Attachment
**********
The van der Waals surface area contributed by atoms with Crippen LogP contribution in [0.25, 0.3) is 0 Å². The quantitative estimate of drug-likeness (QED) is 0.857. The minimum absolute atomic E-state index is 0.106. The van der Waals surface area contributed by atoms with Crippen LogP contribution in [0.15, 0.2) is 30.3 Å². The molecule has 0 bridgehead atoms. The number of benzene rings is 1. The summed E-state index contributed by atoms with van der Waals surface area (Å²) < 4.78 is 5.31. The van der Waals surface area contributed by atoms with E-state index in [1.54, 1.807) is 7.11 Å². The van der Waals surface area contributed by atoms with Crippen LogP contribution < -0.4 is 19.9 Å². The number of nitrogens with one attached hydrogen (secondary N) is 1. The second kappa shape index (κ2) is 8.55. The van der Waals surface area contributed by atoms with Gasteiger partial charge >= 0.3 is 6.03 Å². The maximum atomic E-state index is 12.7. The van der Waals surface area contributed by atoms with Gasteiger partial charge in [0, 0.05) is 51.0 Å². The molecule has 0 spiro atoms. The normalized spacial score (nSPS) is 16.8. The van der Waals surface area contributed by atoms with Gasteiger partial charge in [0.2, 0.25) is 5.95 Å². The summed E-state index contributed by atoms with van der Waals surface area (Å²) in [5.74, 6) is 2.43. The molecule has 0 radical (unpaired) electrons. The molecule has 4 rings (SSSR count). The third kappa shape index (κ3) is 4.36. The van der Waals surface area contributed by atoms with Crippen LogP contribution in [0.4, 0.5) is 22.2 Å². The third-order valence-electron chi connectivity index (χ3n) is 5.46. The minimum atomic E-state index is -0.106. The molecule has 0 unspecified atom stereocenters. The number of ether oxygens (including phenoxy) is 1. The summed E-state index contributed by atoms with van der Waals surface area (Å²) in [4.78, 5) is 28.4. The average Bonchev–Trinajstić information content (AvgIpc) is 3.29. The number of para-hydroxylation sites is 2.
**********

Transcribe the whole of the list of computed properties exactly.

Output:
The van der Waals surface area contributed by atoms with Crippen LogP contribution in [0.25, 0.3) is 0 Å². The quantitative estimate of drug-likeness (QED) is 0.857. The minimum absolute atomic E-state index is 0.106. The van der Waals surface area contributed by atoms with Crippen LogP contribution in [0.15, 0.2) is 30.3 Å². The molecule has 0 bridgehead atoms. The number of benzene rings is 1. The summed E-state index contributed by atoms with van der Waals surface area (Å²) < 4.78 is 5.31. The van der Waals surface area contributed by atoms with E-state index in [1.54, 1.807) is 7.11 Å². The van der Waals surface area contributed by atoms with Crippen LogP contribution < -0.4 is 19.9 Å². The number of nitrogens with one attached hydrogen (secondary N) is 1. The second kappa shape index (κ2) is 8.55. The van der Waals surface area contributed by atoms with Gasteiger partial charge >= 0.3 is 6.03 Å². The maximum atomic E-state index is 12.7. The van der Waals surface area contributed by atoms with Gasteiger partial charge in [0, 0.05) is 51.0 Å². The molecule has 0 spiro atoms. The normalized spacial score (nSPS) is 16.8. The van der Waals surface area contributed by atoms with Gasteiger partial charge in [0.2, 0.25) is 5.95 Å². The summed E-state index contributed by atoms with van der Waals surface area (Å²) in [5.74, 6) is 2.43. The molecule has 0 radical (unpaired) electrons. The molecule has 4 rings (SSSR count). The third kappa shape index (κ3) is 4.36. The van der Waals surface area contributed by atoms with Crippen LogP contribution in [0.4, 0.5) is 22.2 Å². The third-order valence-electron chi connectivity index (χ3n) is 5.46. The minimum atomic E-state index is -0.106. The molecule has 0 unspecified atom stereocenters. The number of ether oxygens (including phenoxy) is 1. The summed E-state index contributed by atoms with van der Waals surface area (Å²) in [4.78, 5) is 28.4. The average Bonchev–Trinajstić information content (AvgIpc) is 3.29. The number of para-hydroxylation sites is 2.